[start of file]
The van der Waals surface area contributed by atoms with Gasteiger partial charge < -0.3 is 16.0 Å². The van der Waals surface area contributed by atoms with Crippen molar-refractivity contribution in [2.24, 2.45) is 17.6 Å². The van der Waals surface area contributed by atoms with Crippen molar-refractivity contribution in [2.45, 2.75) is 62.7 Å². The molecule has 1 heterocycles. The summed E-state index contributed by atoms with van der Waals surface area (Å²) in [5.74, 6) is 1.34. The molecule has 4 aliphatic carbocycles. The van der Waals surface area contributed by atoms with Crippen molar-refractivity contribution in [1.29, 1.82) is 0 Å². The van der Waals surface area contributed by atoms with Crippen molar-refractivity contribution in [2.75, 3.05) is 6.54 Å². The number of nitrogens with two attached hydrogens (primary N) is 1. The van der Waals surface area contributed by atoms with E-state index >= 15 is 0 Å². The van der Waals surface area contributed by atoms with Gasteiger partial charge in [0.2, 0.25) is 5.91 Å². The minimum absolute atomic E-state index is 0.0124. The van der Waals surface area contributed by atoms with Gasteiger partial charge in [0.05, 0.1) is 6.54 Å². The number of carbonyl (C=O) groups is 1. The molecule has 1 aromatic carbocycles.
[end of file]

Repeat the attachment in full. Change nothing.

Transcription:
The van der Waals surface area contributed by atoms with Gasteiger partial charge < -0.3 is 16.0 Å². The van der Waals surface area contributed by atoms with Crippen molar-refractivity contribution in [2.24, 2.45) is 17.6 Å². The van der Waals surface area contributed by atoms with Crippen molar-refractivity contribution in [2.45, 2.75) is 62.7 Å². The molecule has 1 heterocycles. The summed E-state index contributed by atoms with van der Waals surface area (Å²) in [5.74, 6) is 1.34. The molecule has 4 aliphatic carbocycles. The van der Waals surface area contributed by atoms with Crippen molar-refractivity contribution in [1.29, 1.82) is 0 Å². The van der Waals surface area contributed by atoms with Crippen molar-refractivity contribution in [2.75, 3.05) is 6.54 Å². The number of nitrogens with two attached hydrogens (primary N) is 1. The van der Waals surface area contributed by atoms with E-state index >= 15 is 0 Å². The van der Waals surface area contributed by atoms with Gasteiger partial charge in [0.2, 0.25) is 5.91 Å². The minimum absolute atomic E-state index is 0.0124. The van der Waals surface area contributed by atoms with Gasteiger partial charge in [0.05, 0.1) is 6.54 Å². The number of carbonyl (C=O) groups is 1. The molecule has 1 aromatic carbocycles.